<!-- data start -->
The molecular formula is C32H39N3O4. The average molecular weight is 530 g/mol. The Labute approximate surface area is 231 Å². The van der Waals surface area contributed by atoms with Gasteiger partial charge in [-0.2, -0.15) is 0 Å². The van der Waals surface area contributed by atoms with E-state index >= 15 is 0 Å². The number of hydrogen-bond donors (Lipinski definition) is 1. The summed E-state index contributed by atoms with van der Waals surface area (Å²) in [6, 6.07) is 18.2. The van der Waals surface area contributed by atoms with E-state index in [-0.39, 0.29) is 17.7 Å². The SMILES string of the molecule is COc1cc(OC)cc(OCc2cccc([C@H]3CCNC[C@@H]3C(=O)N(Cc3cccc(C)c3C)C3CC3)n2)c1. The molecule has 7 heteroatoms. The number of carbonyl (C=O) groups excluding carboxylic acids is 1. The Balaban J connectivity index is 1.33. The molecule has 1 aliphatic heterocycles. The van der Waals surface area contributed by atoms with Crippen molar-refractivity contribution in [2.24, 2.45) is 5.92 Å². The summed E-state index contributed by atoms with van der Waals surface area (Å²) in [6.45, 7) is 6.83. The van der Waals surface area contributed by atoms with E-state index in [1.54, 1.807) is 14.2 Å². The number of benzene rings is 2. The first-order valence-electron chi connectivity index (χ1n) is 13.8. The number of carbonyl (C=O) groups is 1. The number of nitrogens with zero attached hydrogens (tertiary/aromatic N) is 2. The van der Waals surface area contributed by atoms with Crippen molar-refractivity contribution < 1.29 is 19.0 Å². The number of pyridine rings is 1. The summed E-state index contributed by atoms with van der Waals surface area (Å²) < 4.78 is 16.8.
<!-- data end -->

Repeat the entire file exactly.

The molecular formula is C32H39N3O4. The average molecular weight is 530 g/mol. The Labute approximate surface area is 231 Å². The van der Waals surface area contributed by atoms with Gasteiger partial charge in [-0.2, -0.15) is 0 Å². The van der Waals surface area contributed by atoms with E-state index >= 15 is 0 Å². The number of hydrogen-bond donors (Lipinski definition) is 1. The summed E-state index contributed by atoms with van der Waals surface area (Å²) in [6, 6.07) is 18.2. The van der Waals surface area contributed by atoms with E-state index in [-0.39, 0.29) is 17.7 Å². The SMILES string of the molecule is COc1cc(OC)cc(OCc2cccc([C@H]3CCNC[C@@H]3C(=O)N(Cc3cccc(C)c3C)C3CC3)n2)c1. The molecule has 7 heteroatoms. The number of carbonyl (C=O) groups excluding carboxylic acids is 1. The Balaban J connectivity index is 1.33. The molecule has 1 aliphatic heterocycles. The van der Waals surface area contributed by atoms with Crippen molar-refractivity contribution in [2.24, 2.45) is 5.92 Å². The summed E-state index contributed by atoms with van der Waals surface area (Å²) in [6.45, 7) is 6.83. The van der Waals surface area contributed by atoms with E-state index in [1.54, 1.807) is 14.2 Å². The number of benzene rings is 2. The first-order valence-electron chi connectivity index (χ1n) is 13.8. The number of carbonyl (C=O) groups is 1. The number of nitrogens with zero attached hydrogens (tertiary/aromatic N) is 2. The van der Waals surface area contributed by atoms with Crippen molar-refractivity contribution < 1.29 is 19.0 Å². The number of pyridine rings is 1. The summed E-state index contributed by atoms with van der Waals surface area (Å²) < 4.78 is 16.8.